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Well, the day that we FOSS advocates have been waiting for and M$ has been threatening is coming -- the day that freedom squares off in court with business concerns on the battlefield of courtroom law, and patents will be the weapons of choice.  Companies have the government documents that they made something.  FOSSers are saying, basically, "OH NOES U DOESN'T" and have prior art.  The Patent Office is too overworked to be any help to either side, they pretty much just rubber stamp things and let the courts sort them out.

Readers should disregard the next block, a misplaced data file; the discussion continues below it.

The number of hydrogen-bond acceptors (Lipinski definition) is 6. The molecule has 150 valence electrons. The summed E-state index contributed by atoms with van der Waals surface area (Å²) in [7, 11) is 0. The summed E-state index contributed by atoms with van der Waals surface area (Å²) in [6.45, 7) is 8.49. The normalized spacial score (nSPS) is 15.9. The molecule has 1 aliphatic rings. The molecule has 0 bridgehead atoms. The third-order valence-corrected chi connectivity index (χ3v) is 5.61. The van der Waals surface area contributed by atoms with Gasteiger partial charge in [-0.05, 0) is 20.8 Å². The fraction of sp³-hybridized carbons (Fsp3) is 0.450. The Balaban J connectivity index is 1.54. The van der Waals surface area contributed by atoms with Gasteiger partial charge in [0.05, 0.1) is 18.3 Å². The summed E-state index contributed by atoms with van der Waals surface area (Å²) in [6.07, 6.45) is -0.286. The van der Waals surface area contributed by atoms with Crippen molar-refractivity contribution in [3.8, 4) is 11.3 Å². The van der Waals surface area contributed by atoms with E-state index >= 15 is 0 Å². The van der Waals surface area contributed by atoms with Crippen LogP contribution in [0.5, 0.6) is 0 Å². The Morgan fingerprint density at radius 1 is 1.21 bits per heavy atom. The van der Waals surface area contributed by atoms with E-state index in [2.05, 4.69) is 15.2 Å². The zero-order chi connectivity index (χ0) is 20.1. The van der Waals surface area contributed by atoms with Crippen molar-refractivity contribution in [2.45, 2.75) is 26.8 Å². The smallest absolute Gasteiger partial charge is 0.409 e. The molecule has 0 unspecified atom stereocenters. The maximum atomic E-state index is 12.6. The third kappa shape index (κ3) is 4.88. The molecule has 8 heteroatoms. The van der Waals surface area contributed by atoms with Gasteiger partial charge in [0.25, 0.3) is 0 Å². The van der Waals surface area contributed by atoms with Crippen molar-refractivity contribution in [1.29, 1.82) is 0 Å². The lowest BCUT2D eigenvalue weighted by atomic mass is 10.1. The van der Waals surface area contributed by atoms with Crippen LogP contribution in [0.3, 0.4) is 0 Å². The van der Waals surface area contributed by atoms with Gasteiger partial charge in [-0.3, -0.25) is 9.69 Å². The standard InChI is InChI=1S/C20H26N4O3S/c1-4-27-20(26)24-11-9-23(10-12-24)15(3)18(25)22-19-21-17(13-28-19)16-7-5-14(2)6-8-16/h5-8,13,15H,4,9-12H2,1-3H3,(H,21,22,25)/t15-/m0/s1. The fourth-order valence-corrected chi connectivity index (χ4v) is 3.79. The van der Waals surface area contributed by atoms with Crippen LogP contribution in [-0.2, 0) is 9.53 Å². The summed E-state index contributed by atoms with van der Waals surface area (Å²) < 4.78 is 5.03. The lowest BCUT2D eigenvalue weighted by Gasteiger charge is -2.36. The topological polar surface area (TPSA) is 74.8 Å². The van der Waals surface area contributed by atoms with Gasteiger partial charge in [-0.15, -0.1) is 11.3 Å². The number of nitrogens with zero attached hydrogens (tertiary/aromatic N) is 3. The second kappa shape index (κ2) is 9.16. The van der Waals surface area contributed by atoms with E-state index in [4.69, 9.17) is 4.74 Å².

We got us a three ring circus, folks.  in the center ring is the M$ /TomTom lawsuit.  TomTom doesn't have much money, so no doubt M$ was counting on them just rolling over, boosting their patent claims.  Keep going after small fish, and any big ones?  Tie them up in court with motions and delays, just long enough to crack the FOSS movement.  TomTom, however, decided to fight, and the FOSS community looks out for our friends.  The FAT patent (as well as support for long filenames in FAT32...I mean, are you fucking shitting me?) at the core of this whole thing is as good as dead.  Jeremy Allison, developer of SAMBA and another open source evangelist, revealed why there hasn't been a lawsuit against companies using FAT32 and Linux in the same device -- M$ and the companies signed back door, secret cross-licensing deals regarding the infringing patents that paid up with the promise of no lawsuits.  This was hushed up with NDA's.